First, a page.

X2
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Old 04-05-2012, 04:44 PM   #9
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Quote:
Originally Posted by herk7769 View Post
Any pilot will tell you that if you are interupted in your routine; you need to go back and start over. Being interupted or having a "helper" is a recipe for forgetting something important.

Nothing is more disturbing than having two highly qualified Flight Examiners flying together; sitting in the aircraft with the engines running; looking at each other when the tower tells you they don't have a flight plan in the system for you. "I thought you filed it" is not a good answer.
Ditto!
My two problems occured when I failed to double check the work of someone with more experience but it won't happen again.
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Old 04-05-2012, 05:03 PM   #10
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Quote:
Originally Posted by ryand View Post
We now have a policy of no talking to dad when hitching up the trailer. No intruptions or requests of any kind. This also applies to brothers, dads or friends who want to chat it up during the hitching process.....last time I gave in to this I left the pry bar to install and remove by hitch bars on the bumper of my truck.....heard it hit the ground and was able to pick it up off the road.

Extra pins for the hitch is a great idea.....hard to find those things in a pile of leaves after they fall off the propane cover.
I have a little container (no lid) that I keep the pins in along with a couple of tools I used for hitching (when necessary). I just drop the pin in after removing it. Maybe because space is limited or the particular location I put it in but the container never moves or tips over in the storage bin so not having a lid is not a problem.

I brought a couple of anti-sway pins at the RV store but I got the extra pins for the hitch at Lowes for about 68 cents each if I remember correctly. I carry about 6-8 extra in case I need to share or if all my pins go missing. Sometimes the pin gets bent of shape and needs to be replaced. My anti-sway pins are shaped slightly different so that the reason I got them at the RV store since I didn't find them at Lowes.
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Old 04-05-2012, 06:48 PM   #11
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After towing our 20' for well over 30,000 miles without incident a big truck bumped us. We started swaying and ended flipping all the way over. Car destroyed and trailer destroyed. truck didn't stop. Wife not injured but I had fractured vertabre. Spent a month in the hospital. It can happen. We are back to towing our new 20' with Toyota Sequoia.
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Old 04-05-2012, 07:11 PM   #12
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Quote:
Originally Posted by mhilley View Post
After towing our 20' for well over 30,000 miles without incident a big truck bumped us. We started swaying and ended flipping all the way over. Car destroyed and trailer destroyed. truck didn't stop. Wife not injured but I had fractured vertabre. Spent a month in the hospital. It can happen. We are back to towing our new 20' with Toyota Sequoia.
Yikes, I am glad it all worked out for you and your wife. It could have been much more tragic. I hope your back does not "speak" to you often.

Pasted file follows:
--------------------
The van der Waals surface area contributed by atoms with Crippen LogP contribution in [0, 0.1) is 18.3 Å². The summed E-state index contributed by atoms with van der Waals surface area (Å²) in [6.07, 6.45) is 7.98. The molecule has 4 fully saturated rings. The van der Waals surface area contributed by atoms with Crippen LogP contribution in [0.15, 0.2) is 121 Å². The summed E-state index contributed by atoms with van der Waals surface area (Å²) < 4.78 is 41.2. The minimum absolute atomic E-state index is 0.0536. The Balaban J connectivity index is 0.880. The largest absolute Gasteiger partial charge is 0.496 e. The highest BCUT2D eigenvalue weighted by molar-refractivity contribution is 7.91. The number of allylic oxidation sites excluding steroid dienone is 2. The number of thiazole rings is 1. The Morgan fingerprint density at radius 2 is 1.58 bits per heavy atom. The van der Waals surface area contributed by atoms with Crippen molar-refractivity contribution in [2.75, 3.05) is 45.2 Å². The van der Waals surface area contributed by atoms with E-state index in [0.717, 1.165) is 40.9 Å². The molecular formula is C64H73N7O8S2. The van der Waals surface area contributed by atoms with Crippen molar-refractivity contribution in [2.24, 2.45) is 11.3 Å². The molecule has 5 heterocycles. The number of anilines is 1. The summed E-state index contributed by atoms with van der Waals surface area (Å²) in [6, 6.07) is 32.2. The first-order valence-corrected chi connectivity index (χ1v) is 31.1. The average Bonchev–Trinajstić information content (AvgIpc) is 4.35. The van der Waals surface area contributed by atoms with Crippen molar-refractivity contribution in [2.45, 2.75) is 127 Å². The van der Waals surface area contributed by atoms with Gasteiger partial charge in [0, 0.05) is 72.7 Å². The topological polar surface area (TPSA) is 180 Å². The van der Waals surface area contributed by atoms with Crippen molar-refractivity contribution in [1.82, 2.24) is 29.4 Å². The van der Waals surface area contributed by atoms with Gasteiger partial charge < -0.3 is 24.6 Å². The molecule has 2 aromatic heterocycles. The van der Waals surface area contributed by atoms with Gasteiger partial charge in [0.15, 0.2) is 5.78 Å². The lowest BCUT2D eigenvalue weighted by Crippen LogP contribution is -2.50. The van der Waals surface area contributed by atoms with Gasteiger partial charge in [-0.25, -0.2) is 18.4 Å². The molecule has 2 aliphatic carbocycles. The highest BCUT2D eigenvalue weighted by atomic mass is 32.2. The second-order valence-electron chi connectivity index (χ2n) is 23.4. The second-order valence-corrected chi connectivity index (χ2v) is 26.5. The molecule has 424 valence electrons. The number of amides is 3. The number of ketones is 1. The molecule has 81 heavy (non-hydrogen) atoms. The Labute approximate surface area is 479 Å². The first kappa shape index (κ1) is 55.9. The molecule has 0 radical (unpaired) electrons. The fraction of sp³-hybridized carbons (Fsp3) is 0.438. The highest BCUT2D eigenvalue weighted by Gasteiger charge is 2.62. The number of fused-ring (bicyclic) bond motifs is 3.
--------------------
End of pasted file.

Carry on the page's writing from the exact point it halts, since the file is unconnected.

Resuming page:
Mine chats with me everytime the weather changes.
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Old 04-06-2012, 05:48 AM   #13
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These are all very good points....Now turn the page....Think about the things that could happen in front of you while towing, think about the things that you check but others don't, look at some of the other campers that are dragging the ground as an examble, do you think for one minute that they a your safety in mine. I have towed on I-95 and I and my speed is between 60 to 65 and some of these people that have 5th wheels and large motor homes that are towing at a rate of 75 mph plus are just are just as dangerous, just blow a tire while passing an SUV full of kids or get next an 18 wheeler, you see the combinations of accidents are endless and the injuries or death are unthinkable, if you would like reality to come into play than google "towing accidents with travel trailers" and put your self in the middle of all of that, then ask your self what would you do differently.......Towing is no Joke.
Use your head and be safe, allow enough time to get where you are going.

NOTE: I am not picking on anyone and i realize people that drive other kinds vehicles do some dumb stuff to those of us that tow but we become part of the problem or part of the solution to this madness, protect your famlly and other families around you......HAPPY CAMPING.............
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Old 04-06-2012, 08:19 AM   #14
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The DH does half of the work and I do the other half, then we check the others work and recheck again. You can never be to careful.
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Old 04-06-2012, 08:40 AM   #15
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Spent over 2 months in FL (Dec, Jan & Feb) and was amazed at the no. of elderly folks that can barely walk and some on canes that come into campgrounds in monster motor homes and see them on the hwy driving 65, 70 and faster. Scares the devil out of us. We usually slow down and let them pass and get a long way ahead of us or just pull off at an exit. Can't imagine how they would react if they had a blowout or something. I think it is criminal that states do not require a driving test for motor homes, 5vers & tt.